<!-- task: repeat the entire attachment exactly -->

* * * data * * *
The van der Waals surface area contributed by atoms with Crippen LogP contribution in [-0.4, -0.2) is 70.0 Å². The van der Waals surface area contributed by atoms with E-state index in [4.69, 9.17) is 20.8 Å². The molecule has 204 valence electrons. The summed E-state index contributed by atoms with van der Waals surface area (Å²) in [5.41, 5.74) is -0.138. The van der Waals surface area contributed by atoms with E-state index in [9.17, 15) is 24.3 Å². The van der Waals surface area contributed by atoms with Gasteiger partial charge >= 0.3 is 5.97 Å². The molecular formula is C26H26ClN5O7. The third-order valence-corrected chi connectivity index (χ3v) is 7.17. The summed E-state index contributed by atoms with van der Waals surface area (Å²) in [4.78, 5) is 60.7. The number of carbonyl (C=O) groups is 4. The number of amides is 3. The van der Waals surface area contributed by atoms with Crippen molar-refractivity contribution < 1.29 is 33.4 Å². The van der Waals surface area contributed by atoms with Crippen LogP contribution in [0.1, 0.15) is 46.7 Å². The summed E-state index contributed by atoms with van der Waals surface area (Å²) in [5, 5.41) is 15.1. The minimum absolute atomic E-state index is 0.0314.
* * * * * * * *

The van der Waals surface area contributed by atoms with Crippen LogP contribution in [-0.4, -0.2) is 70.0 Å². The van der Waals surface area contributed by atoms with E-state index in [4.69, 9.17) is 20.8 Å². The molecule has 204 valence electrons. The summed E-state index contributed by atoms with van der Waals surface area (Å²) in [5.41, 5.74) is -0.138. The van der Waals surface area contributed by atoms with E-state index in [9.17, 15) is 24.3 Å². The van der Waals surface area contributed by atoms with Gasteiger partial charge >= 0.3 is 5.97 Å². The molecular formula is C26H26ClN5O7. The third-order valence-corrected chi connectivity index (χ3v) is 7.17. The summed E-state index contributed by atoms with van der Waals surface area (Å²) in [4.78, 5) is 60.7. The number of carbonyl (C=O) groups is 4. The number of amides is 3. The van der Waals surface area contributed by atoms with Crippen molar-refractivity contribution < 1.29 is 33.4 Å². The van der Waals surface area contributed by atoms with Crippen LogP contribution in [0.1, 0.15) is 46.7 Å². The summed E-state index contributed by atoms with van der Waals surface area (Å²) in [5, 5.41) is 15.1. The minimum absolute atomic E-state index is 0.0314.